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Southern Historical Society Papers, Volume 2. (ed. Reverend J. William Jones), Editorial paragraphs. (search)
me into his possession while serving on the staff of General W. N. Pendleton, Chief of Artillery Army of Northern Virginia. From General R. L. T. Beale, of Virginia--A narrative of the part borne by the Ninth Virginia cavalry, in resisting the Kilpatrick-Dahlgren raid, together with a statement which establishes fully the authenticity of the infamous Dahlgren papers. From General Dabney H. Maury, of Virginia--His recollections of the Elkhorn campaign. From W. Baird, Esq., of Essex county, Virginia--A Review of the first volume of the Count of Paris' History of the Civil War in America. From Carlton McCarthy, Esq., of Richmond--Two papers on Detailed Minutiae of Soldier Life. From Geo. T. Whitington, Alexandria--First morning report of troops at Manassas Junction, under command of Major Cornelius Boyle, May 6th, 1861. From Judge B. R. Wellford--Supplemental report of Confederate States Secretary of War (March 17th, 1862), embracing the correspondence in reference to th
Southern Historical Society Papers, Volume 2. (ed. Reverend J. William Jones), A foreign view of the civil War in America. (search)
A foreign view of the civil War in America. [The following review from the facile pen of Mr. W. Baird, of Essex Co., Virginia, is important as pointing out some of the errors of a book which is being widely circulated, and which some of our Southern papers even have warmly commended without reading]. History of the civil War in America. By the Comte de Paris. Translated, with the approval of the Author, by Louis F. Tasistro. Edited by Henry Coppee, Ll. D. Volume I. Philadelphia: Josep What, then, must be thought of the worth of General Sherman's testimony, or of the animus which inspired it, when he describes this work as written in a spirit of fairness and candor and with a desire to do justice to the complicated nature of our war. As to the author himself of this libel upon an heroic and unfortunate people, blind prejudice and profound ignorance furnish the only explanation, and the best, though still but a wretched excuse for his offence. W. Baird. Essex county, Va.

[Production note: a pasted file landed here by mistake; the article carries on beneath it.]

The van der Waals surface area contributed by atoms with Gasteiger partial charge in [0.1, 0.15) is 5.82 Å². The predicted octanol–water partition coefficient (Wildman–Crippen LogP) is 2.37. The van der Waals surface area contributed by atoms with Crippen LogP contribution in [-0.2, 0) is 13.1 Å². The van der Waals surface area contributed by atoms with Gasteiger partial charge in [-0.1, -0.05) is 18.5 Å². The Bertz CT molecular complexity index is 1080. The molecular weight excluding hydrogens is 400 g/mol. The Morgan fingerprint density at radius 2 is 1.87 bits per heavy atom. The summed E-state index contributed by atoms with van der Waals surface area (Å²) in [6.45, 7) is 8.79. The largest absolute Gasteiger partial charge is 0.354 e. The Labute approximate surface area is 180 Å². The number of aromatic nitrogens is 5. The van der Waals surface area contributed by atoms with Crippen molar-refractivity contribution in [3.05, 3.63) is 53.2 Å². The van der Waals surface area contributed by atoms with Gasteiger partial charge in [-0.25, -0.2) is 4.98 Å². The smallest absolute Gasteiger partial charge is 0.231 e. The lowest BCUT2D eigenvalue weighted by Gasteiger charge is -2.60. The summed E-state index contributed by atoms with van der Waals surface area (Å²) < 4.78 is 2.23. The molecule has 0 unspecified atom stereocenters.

Southern Historical Society Papers, Volume 8. (ed. Reverend J. William Jones), Editorial paragraphs. (search)
who responded to the regular toasts, and of Rev. G. W. Dame, of Baltimore, and Carlton McCarthy, Esq., of Richmond, who responded to volunteer toasts, were all admirable, and were well worth preserving in permanent form. We expect to publish one or two of them in some future issue. Our Executive Committee has been enlarged; there have been one or two changes in it, and it is now composed as follows: General J. A. Early, Lynchburg, President of the Society; Hon. R. M. T. Hunter, Essex county, Vice-President; Rev. J. William Jones, Secretary and Treasurer; General D. H. Maury, Chairman Executive Committee; Lieutenant-Colonel Archer Anderson, Major Robert Stiles, Richmond; Colonel R. E. Withers, Wytheville; Colonel William Preston Johnston, Lexington; Colonel Thomas H. Carter, King William county; Colonel George W. Munford; Colonel William H. Palmer, Colonel R. L. Maury, Captain A. M. Keiley, J. L. M. Curry, D. D., Moses D. Hoge, D. D., Rev. A. W. Weddell, Richmond; Colonel R.
Harper's Encyclopedia of United States History (ed. Benson Lossing), Garnett, Robert Selden 1819- (search)
Garnett, Robert Selden 1819- Military officer; born in Essex county, Va., Dec. 16, 1819; graduated at the United States Military Academy in 1841; served as aide to General Taylor in the war with Mexico. When the Civil War broke out he resigned from the National army, and in June, 1861, was appointed brigadier-general in the Confederate service, and assigned to the western part of Virginia. In the following month he was met by a large force of the National army at Carrick's Ford, in which action his troops were defeated and himself killed, July 13.
Harper's Encyclopedia of United States History (ed. Benson Lossing), Hunter, Robert Mercer Taliaferro 1809- (search)
Hunter, Robert Mercer Taliaferro 1809- Statesman; born in Essex county, Va., April 21, 1809; was educated at the University of Virginia; became a member of the House of Delegates when twenty-four years of age; and was a member of Congress from 1837 to 1841, and from 1845 to 1847. From 1839 to 1841 he was speaker. He was one of the most persistent supporters of the doctrine of State supremacy and of the slave-labor system, advocating with vehemence all measures calculated to enforce the practical operations of the former and to nationalize the latter. In 1847 he became a United States Senator, and remained such by re-election until July, 1861, when he was expelled from that body for treason against the government. He became the Confederate secretary of state, and afterwards a member of the Confederate Congress. After the war he was held for a while as a prisoner of state, but was released and pardoned by President Johnson in 1867. He was an unsuccessful candidate for United